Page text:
## 7. Conclusions

## Author Contributions

## Funding

## Institutional Review Board Statement

## Informed Consent Statement

## Data Availability Statement

## Conflicts of Interest

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**Figure 2.**Schematic of chromatic aberration along the optical axis. A: object beam. Wavelengths of F, D, and C are 486 nm, 588 nm, and 656 nm, respectively.

**Figure 4.**Simulation results of a single-lens system and TV lens system. Layout of imaging parts in (

**a**) hyperspectral SPI (HSPI) and (

**b**) chromatic-aberration-corrected hyperspectral single-pixel imaging (CHSPI). (

**c**) Lateral chromatic aberration curve: field of view vs. lateral chromatic aberration. (

**d**) The chromatic focal shift curve: wavelength vs. chromatic focal shift in the range from 486 nm of F-light to 656 nm of C-light.

**Figure 6.**Proposed adaptive iterative correction algorithm. (

**a**) The noise ripples (zero points) on the upper-left edge. (

**b**) The adaptive iterative correction algorithm used to correct the erroneous black noise ripples. (

**c**) Comparison of SPI images in different spectral bands before and after correction.

**Figure 7.**Reconstructed hyperspectral images over 400–780 nm in the control (

**a**) and TV lens (

**b**) groups, with their composite-colored images in the last figure. (

**c**,

**d**): Enlargements of the respective images in the red boxes of (

**a**,

**b**) reveal that sharp edges are only seen in the yellow bands of the single-lens system, while they are distinct over the vast majority of band range of the TV system.

**Figure 8.**Reconstructed colored images of the control group (

**a**) and the TV lens group (

**b**). The white boxes show the main differences: purple or yellow haloes appear at the edges of the color blocks in (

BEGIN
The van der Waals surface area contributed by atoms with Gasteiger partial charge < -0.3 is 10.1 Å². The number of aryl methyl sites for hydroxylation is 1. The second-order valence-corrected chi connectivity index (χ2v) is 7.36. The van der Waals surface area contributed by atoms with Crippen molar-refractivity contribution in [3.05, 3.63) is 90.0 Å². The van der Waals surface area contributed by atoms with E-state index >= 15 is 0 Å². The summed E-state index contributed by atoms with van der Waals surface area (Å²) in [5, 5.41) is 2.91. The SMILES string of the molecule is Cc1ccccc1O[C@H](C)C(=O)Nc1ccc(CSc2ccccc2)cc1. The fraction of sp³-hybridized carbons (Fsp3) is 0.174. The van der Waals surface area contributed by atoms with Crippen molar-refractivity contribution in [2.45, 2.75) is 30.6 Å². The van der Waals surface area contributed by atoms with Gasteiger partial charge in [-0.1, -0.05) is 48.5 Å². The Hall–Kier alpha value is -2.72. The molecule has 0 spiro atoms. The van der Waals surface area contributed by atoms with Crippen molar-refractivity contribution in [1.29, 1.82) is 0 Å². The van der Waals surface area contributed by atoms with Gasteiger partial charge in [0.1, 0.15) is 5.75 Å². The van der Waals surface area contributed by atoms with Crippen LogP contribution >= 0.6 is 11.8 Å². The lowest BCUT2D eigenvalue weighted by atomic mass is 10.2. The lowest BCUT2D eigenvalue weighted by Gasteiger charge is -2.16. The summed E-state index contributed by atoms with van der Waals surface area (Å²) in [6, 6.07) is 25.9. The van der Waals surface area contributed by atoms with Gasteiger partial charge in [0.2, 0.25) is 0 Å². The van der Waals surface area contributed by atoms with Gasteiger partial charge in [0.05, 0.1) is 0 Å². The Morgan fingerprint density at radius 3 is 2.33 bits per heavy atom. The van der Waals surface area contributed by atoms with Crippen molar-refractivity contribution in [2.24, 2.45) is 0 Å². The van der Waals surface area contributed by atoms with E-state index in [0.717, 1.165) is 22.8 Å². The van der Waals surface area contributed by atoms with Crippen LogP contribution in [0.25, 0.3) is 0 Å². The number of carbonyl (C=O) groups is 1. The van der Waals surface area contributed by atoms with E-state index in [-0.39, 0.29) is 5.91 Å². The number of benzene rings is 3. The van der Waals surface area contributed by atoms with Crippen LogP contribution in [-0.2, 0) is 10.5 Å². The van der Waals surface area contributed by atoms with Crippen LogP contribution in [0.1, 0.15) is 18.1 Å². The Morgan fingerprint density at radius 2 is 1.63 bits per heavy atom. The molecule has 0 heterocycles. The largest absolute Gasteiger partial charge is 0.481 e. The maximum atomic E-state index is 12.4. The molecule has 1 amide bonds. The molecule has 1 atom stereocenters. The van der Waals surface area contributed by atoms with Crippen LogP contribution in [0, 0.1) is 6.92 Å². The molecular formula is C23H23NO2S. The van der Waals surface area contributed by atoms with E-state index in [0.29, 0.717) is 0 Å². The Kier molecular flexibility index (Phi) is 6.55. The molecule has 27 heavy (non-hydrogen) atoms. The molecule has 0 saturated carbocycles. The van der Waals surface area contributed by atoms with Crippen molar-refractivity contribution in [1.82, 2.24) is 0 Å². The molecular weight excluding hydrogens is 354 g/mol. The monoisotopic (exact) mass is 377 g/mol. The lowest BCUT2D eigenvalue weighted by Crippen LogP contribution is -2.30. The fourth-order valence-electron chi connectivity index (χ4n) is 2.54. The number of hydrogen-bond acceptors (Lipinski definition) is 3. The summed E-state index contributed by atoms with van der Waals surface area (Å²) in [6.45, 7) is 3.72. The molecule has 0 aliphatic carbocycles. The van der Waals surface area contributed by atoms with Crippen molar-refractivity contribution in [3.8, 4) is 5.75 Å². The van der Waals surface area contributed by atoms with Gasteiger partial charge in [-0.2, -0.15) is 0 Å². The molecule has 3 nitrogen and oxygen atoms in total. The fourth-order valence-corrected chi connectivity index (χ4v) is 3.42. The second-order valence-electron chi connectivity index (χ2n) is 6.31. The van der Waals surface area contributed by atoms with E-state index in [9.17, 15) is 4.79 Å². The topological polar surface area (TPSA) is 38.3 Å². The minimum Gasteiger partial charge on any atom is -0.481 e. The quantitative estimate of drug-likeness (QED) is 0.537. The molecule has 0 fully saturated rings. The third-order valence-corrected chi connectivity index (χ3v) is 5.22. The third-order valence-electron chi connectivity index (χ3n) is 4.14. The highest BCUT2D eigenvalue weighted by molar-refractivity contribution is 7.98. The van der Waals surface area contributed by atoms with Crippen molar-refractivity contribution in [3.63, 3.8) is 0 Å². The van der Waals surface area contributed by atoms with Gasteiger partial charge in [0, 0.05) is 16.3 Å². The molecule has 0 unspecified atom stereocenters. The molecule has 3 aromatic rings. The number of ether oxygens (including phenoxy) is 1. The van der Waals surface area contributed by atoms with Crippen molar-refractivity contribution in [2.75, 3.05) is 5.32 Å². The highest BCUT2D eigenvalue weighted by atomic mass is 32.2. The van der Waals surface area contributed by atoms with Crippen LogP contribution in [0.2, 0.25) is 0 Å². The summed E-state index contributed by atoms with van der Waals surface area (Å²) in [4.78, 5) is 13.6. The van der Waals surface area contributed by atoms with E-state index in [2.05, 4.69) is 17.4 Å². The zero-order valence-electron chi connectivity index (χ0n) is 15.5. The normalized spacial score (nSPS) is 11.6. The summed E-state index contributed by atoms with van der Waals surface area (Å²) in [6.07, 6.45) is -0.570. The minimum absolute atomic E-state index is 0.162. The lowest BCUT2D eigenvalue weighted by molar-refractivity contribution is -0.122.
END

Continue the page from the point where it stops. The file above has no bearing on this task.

**a**), while in (

**b**), even details such as the white edges in boxes B2 and C2 are clearly revealed.

**Figure 9.**Comparison of the performance of chromatic aberration correction. The intensity profiles across the red lines in the reconstructed images of (

**a**) the control group and (

**c**) the TV lens group vs. pixel number for different wave bands are shown in (

**b**,

**d**). Three groups of pixels ①, ②, and ③ are selected and in (

**b**,

**d**) are connected across the spectral bands with a blue line, while the vertical red dotted lines denote the abscissa of the chosen points with the first band (440 nm) as the reference origin.

**Figure 10.**Pixel column number of the ①, ②, and ③ positions vs. wavelength over 400–780 nm for the control group (

**a**) and the TV lens group (

**b**). A flat line indicates no deviation in the focal point position, i.e. no lateral chromatic aberration occurs.

Scheme Name | ① | ② | ③ |
---|---|---|---|

HSPI scheme | 4.8889 | 7.1137 | 1.8659 |

CHSPI scheme | 0.1473 | 0.2459 | 0.2025 |

Improvement (HSPI/CHSPI) | 33.1901 | 28.9292 | 9.2143 |

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**MDPI and ACS Style**

Liu, Y.; Yang, Z.-H.; Yu, Y.-J.; Wu, L.-A.; Song, M.-Y.; Zhao, Z.-H. Chromatic-Aberration-Corrected Hyperspectral Single-Pixel Imaging. *Photonics* **2023**, *10*, 7.
https://doi.org/10.3390/photonics10010007

**AMA Style**

Liu Y, Yang Z-H, Yu Y-J, Wu L-A, Song M-Y, Zhao Z-H. Chromatic-Aberration-Corrected Hyperspectral Single-Pixel Imaging. *Photonics*. 2023; 10(1):7.
https://doi.org/10.3390/photonics10010007

**Chicago/Turabian Style**

Liu, Ying, Zhao-Hua Yang, Yuan-Jin Yu, Ling-An Wu, Ming-Yue Song, and Zhi-Hao Zhao. 2023. "Chromatic-Aberration-Corrected Hyperspectral Single-Pixel Imaging" *Photonics* 10, no. 1: 7.
https://doi.org/10.3390/photonics10010007